Carrie Sieh’s exhibition “Textiles for Men and Machine Breakers,” curated by Bernice Steinbaum, has been extended through March 30th at the Audrey Love Gallery at the Bakehouse Art Complex (a Knight Arts grantee). Sieh’s exhibition “is anchored in the idea that the history of crafts(person)ship is central to the formation of contemporary gender identities.”
However, what drew me to the exhibition is the theatrical behind-the-scenes choreography that goes into creating Sieh’s work. The hum of sewing machines, the rapid-fire rat-a-tat-tat of needle puncturing fabric, and the methodical and repetitive hand movements of the seamstresses all can be looked at through a performative lens—a lens that expands the notion of gender and machine.
“I’m looking at the history of masculinity in post-industrial America and tracing the ways in which expectations of male gender performance have been shaped by technology and by changing meanings and conditions of labor,” says Carrie Sieh. “I use textiles as a base from which to approach these ideas, both because technologies in the textile industry were instrumental in bringing about these changes, and because women and domesticity—with whom textiles are currently most associated—have figured prominently in the construction of masculine behaviors.”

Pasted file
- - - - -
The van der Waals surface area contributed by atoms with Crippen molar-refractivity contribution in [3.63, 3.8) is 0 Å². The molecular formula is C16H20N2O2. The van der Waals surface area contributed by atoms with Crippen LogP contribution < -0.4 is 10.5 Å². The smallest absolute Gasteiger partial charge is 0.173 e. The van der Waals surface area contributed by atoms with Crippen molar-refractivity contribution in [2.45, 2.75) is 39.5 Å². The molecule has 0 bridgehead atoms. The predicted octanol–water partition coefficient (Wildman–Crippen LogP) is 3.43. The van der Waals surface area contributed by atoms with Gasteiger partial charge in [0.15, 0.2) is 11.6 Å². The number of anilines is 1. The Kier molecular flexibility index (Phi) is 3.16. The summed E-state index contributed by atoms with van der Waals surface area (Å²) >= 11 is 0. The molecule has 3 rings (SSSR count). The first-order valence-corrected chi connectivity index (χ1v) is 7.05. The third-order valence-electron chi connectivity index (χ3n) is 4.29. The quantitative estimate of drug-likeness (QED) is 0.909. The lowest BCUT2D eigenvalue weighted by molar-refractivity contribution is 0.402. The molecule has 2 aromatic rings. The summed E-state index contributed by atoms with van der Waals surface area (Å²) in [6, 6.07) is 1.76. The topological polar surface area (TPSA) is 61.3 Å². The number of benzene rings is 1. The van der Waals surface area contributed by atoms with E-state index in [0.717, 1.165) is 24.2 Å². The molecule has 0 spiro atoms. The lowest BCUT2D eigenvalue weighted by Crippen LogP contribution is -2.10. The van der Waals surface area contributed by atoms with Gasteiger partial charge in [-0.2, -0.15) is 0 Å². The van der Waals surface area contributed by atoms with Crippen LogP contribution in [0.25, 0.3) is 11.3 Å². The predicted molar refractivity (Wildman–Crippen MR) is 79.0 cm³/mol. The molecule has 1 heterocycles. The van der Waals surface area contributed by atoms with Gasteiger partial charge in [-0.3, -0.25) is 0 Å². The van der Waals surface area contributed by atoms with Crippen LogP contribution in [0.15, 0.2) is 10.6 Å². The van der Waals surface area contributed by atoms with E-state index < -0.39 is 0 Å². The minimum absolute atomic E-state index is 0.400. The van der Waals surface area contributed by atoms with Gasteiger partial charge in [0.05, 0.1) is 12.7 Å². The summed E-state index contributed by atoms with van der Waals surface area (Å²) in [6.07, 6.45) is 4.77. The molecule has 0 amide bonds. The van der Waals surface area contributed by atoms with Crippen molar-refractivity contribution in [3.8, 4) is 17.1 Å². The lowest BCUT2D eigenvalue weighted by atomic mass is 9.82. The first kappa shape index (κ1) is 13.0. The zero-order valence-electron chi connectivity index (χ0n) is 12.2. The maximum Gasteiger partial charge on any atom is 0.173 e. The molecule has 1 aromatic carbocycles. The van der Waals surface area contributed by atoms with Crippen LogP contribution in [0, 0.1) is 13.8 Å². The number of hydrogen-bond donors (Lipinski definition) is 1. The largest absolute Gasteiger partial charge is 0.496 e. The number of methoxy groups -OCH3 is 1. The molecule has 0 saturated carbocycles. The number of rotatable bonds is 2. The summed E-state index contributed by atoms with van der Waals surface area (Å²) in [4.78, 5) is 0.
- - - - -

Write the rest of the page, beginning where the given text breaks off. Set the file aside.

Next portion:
Sieh deconstructs the notion that textile work is exclusively a feminine activity and demonstrates the nuanced connections between masculinity, technology and labor. With the rapid transformation of the workforce and home life, gender roles and work are quickly changing, despite ever-persistent gender stereotypes. As gender roles shift, so does our understanding of culture. Through Sieh’s use of traditional sewing materials and non-traditional materials such as burlap, VHS tape, plastic, wire and wax, the work constructs a more complex vision of gender within the context of rapid technological change, the post-industrial economy and the challenges we all faces—regardless of gender identity.
Carrie Sieh’s “Textiles for Men and Machine Breakers” rusn through March 30th at the Bakehouse Art Complex. The exhibit is open to the pubic and free of charge, daily from 12-5 p.m. through March 30. For more information, call 305-576-2828 or visit www.bacfl.org.
Arts / Article
Arts / Article